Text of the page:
Two meetings of the Society of Mineral Museum Professionals (SMMP) are scheduled for this fall, one at the Denver Show on 13 September and the other at the Munich Show at the end of October. See www.smmp.net for details.
The Carnegie Museum of Natural History, in Pittsburgh, has acquired more than 2,700 mineral specimens from private collector Bryon Brookmyer, making the museum's collection the premier repository of Pennsylvania minerals in the world. Over 230 of these have been on long-term loan as the focus of the Pennsylvania exhibit in the museum's Hillman Hall.
Brookmyer's collection is the latest in three noteworthy specimen acquisitions that comprise the vast Pennsylvania collection, spanning pieces that were collected from colonial times to the present. Early in the museum's history, Andrew Carnegie purchased for Pittsburgh the William Jefferis collection of about 12,000 specimens. In 2007 the museum acquired approximately 5,000 mineral specimens deaccessioned by the Academy of Natural Sciences of Philadelphia. Together, these two collections held specimens that covered up to the 1920s; the Brookmyer collection brings the museum's holdings up to the present time. The Hillman Foundation underwrote acquisition of both the Academy of Natural Sciences and the Brookmyer collections.
Fluorapatite, 7 cm wide, from the Keystone quarry, Cornog, Chester County, Pennsylvania.
Magnetite, 5 cm tall, from the Grace mine, Morgantown, Berks County, Pennsylvania.
In May, the Royal Ontario Museum (ROM), in Toronto, announced the appointment of Dr. Kim Tait as the inaugural Teck Chair in Mineralogy. Tait, a ROM curator of natural history and an associate professor of geology at the University of Toronto, joined the museum in 2007. Tait's new role calls for her to lead scholarly research, publications, and strategic acquisitions. She will contribute to ROM's earth and space themes by developing permanent galleries, major exhibitions, and public programming and education.
Kim Tait, newly named Teck Chair in Mineralogy at the Royal Ontario Museum.
Another announcement brought news that Julian C. Gray, curator at the Tellus Museum of Science, in Cartersville, Georgia, since its opening in 2009, was named the new executive director of the Rice Northwest Museum of Rocks and Minerals, in Hillsboro, Oregon. He assumed the position this past May.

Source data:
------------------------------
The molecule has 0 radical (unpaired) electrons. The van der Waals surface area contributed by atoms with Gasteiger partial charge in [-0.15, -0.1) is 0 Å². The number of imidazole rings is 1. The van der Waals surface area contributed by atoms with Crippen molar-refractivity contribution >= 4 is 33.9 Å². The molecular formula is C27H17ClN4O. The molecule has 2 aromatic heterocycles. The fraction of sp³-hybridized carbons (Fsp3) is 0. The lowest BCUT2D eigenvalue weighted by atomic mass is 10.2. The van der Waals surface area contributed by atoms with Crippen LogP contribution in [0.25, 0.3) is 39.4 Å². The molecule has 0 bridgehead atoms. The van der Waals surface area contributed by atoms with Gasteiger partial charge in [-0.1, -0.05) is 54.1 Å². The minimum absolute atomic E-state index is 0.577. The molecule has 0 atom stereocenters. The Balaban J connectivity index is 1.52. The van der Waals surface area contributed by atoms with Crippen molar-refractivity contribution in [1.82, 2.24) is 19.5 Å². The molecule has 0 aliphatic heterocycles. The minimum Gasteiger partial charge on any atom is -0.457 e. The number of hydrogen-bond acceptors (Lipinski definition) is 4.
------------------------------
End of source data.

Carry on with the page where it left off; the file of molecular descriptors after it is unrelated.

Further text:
Julian C. Gray, now executive director at the Rice Northwest Museum of Rocks and Minerals, shown with the museum's famed Alma Rose rhodochrosite from the Sweet Home mine, Alma, Colorado.
Soon after Gray's arrival at the Rice Museum, Leslie Moclock was selected as the museum's curator. She recently graduated from the University of California–Davis with a master's degree in geology.
Leslie Moclock, now curator at the Rice Northwest Museum of Rocks and Minerals.
Now through 5 October the Houston Museum of Natural Science is showcasing Bulgari: 130 Years of Masterpieces, which presents 150 sizable pieces of jewelry from Bulgari's Heritage Collection, including masterpieces on loan from the historical archives of the company headquarters in Rome and on loan from private collections. Represented are pieces inspired by Greco-Roman classicism, the Italian Renaissance, and the nineteenth-century Roman school of goldsmiths; they are accompanied by sketches and other archival material. Included in Bulgari's innovations in jewelry design are several pieces from the Elizabeth Taylor collection.
Two exquisite examples of Bulgari's jewelry on display at the Houston Museum of Natural Science.
A necklace in platinum and diamonds, ca. 1938. The sides of this necklace can be separated into two bracelets, two elongated plaque dress clips, and two small ones; or the central pendant can be worn on a bangle as its centerpiece, and the back clip can be worn as a brooch.
A long necklace in gold with emeralds, rubies, and diamonds, ca. 1970. The central emerald cabochon is 300.93 carats.
The museum at the Gemological Institute of America (GIA), in Carlsbad, California, currently has an exhibition that captures the intrinsic beauty and rarity of gems and brings to life the jewelry, gems, minerals, and sculptures featured in GIA's quarterly periodical, Gems & Gemology (G&G). Called The Beauty of Science: Gems & Gemology Celebrates 80 Years, Featuring the Artistry of Harold & Erica Van Pelt, the special display offers visitors a unique opportunity to see stunning pieces of historic and gemological significance side-by-side with their iconic photos.
Harold and Erica Van Pelt, pioneers of gem photography, played a major role in the evolution of G&G with their magnificent photos that complemented publication of the journal's groundbreaking research. From 1981 to 2009 the Van Pelts' exquisite photos graced the covers of ninety-three issues of G&G as well as many inside pages. The exhibition runs through December 2014 and features fifteen cases and more than twenty of the photographed pieces, which are on loan from various organizations and individuals, including the Smithsonian Institution, the Van Pelts, The Collector, and Pala International, among others.
Now on display at the GIA Museum is this Harold and Erica Van Pelt photo of the Maharaja of Indore necklace, featuring fifteen fine Colombian emeralds that were recovered during the Spanish conquest of the New World and 374 diamonds cut in India in the seventeenth century. The photo appeared in the summer 1981 issue of Gems & Gemology. The necklace was bequeathed to the Smithsonian by Cora Hubbard Williams. It is exhibited, courtesy of the Smithsonian Institution National Gem Collection, alongside the photo.